Vandalism galvanizes arts educators
It’s a crime worthy of an after-school special.
Vandalism at the newly decorated bus shelter that sits on Kearns Boulevard has raised the ire of some artists and educators and added new urgency to a task force that wants to expand dance, music, drama and visual art programs in Summit County schools.
The shelter in front of McPolin Elementary School is festooned with oversized metal cutouts of butterflies, dragon flies and dogs. Cartoon figures peak their heads above windows, ride bicycles and grin unabashedly.
But some real-life students haven’t been so sunny about the project. Since opening last week, the shelter has been tagged with crass language and doodles drawn with permanent marker. One butterfly, painted by an Arts Kids student named Lucy, has been bent and nearly dislodged from its welded perch.
Illustrator Bob Commander designed and created the shelter for kids to paint.
"We need to get troubled kids more involved," Command said. "If we came up with a project for the older kids who thought this was stupid, we could turn a negative into a positive."
Now, some educators are trying to put just such a positive spin on the discouraging news. Kathy Hunter of the Park City Summit County Arts Council is spearheading a task force to expand exposure and enrollment in art classes for kids. "We’d love to do whatever we can to prevent [vandalism] from happening," Hunter said. Part of that effort has been to bring artists, educators, nonprofit organizations and advocacy group to the table.
Group members are the Kimball Art Center, the Park City Education Foundation, the Park City Museum and Historical Society, Spiro Arts, Arts Kids, the Park City Conservatory and the school district.
Organizers are already starting to see results.
An after-school pilot arts program that runs for two hours after the final bell rings at McPolin has been well-attended, organizers said, and will be offered for the rest of the school year.
The task force plans to pull together a portfolio of arts organizations, internships and pathway programs available for kids from kindergarten to grade 12. More college scholarships and internships are the goal, Hunter said.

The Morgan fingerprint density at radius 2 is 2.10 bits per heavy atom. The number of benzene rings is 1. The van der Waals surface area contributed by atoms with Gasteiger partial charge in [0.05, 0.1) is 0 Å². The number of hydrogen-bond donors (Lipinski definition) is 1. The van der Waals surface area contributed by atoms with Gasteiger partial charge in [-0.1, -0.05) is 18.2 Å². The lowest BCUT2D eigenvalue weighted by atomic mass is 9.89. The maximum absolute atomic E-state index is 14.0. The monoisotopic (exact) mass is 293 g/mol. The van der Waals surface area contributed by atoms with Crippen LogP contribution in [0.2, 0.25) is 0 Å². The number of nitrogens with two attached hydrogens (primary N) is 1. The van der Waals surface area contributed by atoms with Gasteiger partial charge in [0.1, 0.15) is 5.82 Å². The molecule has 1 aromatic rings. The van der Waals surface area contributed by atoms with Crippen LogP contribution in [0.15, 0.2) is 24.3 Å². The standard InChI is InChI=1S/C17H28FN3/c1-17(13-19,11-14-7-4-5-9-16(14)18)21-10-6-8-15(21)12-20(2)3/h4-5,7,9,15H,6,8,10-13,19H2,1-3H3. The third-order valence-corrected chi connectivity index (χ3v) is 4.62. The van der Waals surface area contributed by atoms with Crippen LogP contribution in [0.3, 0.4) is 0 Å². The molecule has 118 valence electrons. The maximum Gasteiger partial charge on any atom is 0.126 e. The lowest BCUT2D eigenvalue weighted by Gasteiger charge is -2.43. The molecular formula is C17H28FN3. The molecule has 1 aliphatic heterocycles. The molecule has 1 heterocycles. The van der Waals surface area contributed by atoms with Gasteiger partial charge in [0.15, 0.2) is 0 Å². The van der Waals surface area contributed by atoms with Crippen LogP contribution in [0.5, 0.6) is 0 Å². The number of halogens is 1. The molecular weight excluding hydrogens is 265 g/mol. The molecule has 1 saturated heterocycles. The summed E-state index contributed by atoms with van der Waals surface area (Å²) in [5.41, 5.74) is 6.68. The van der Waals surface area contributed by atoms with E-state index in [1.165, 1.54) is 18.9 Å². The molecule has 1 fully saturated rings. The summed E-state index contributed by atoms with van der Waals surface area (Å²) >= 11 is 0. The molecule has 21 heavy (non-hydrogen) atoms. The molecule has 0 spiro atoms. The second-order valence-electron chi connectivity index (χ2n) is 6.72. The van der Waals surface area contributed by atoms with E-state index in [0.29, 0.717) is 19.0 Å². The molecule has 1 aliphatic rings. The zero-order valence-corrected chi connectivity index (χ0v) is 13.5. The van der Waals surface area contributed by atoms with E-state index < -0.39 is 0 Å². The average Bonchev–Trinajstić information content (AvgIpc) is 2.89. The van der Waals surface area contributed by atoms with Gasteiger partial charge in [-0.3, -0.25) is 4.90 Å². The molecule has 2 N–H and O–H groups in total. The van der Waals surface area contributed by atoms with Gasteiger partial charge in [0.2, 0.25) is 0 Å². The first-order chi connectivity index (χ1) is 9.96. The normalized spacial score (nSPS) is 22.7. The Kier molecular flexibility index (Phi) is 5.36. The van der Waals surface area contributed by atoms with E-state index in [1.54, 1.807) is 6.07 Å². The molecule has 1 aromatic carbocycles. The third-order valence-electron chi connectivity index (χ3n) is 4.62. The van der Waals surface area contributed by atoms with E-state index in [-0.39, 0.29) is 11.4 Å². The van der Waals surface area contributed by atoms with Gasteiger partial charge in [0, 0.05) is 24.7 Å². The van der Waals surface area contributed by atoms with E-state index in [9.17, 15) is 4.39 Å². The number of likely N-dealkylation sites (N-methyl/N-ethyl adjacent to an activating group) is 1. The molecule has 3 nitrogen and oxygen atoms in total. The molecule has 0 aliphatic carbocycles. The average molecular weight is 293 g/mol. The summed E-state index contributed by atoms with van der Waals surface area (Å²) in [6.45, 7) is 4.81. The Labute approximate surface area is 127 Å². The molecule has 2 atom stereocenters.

"We want to have a day at the high school where art schools meet with kids and they can show off their portfolios," she explained. "We want to focus on sharing information to get the big picture."
Right now, the big picture has a big hole, according to Monika Guendner of the Park City Education Foundation. "Music classes don’t start until fifth grade and visual art classes don’t start until junior high," she said. Rather than hire more teachers, Guendner recommends teaching instructors to infuse math, science and English lessons with art. Third graders can learn about symmetry, for example, by making snowflake decorations.
The larger vision doesn’t just include kids in school, but also at risk populations after school. Jenny Dorsey, the development assistant, for Arts Kids, said she learned firsthand what a difference an art project can make it a child’s life.
Just look at Lucy, who painted the butterfly. "She started out hesitant," Dorsey said. "But once she started with that first coat of paint her imagination just took off."
Lucy was one of about 25 elementary school students who spent hours in the summer painting the shelter’s many storybook adornments, according to Pat Sanger, executive director of Arts Kids, the nonprofit that sponsored the project and helped secure money for it. (The city contributed more than about $10,000 to have the shelter built.)
"I find it kind of odd," Commander said Thursday afternoon, "for someone to destroy something within minutes that took hours to create."
Commander spent a few hours earlier this week with a bottle of cleaner and a rag scrubbing away graffiti. Before the bus was painted, it had never been vandalized. Now, within a week of being completed, it has been marked up more times than a pop quiz. "As soon as you put the art up," Commander said, "all of a sudden it triggers other kids to express themselves."
The bus shelter isn’t the first of its kind to be built in the city. Nor is it the first to be defaced. Taxpayers have dolled out about $64,000 for eight themed bus shelters that now dot the county from Kimball Junction to Silver Lake Lodge in Deer Valley. The first one was built in 2005. Now dogs, old-west belt buckles and dragons adorn shelters here, according Hunter. "The goal was to integrate art into the community," she said. "The bus shelters are highly visible places and they were designed to reflect elements of the community."
Dorsey and Commander stood in the bus shelter Thursday trying to figure out how to wash away the marker. A boy with plush headphones around his neck walked up to the bus stop and waited for his ride to arrive. He watched in mystified horror as the adults approached and tried to talk to him.
The bus pulled to the curb and the kid hopped on, spared, at least for today.
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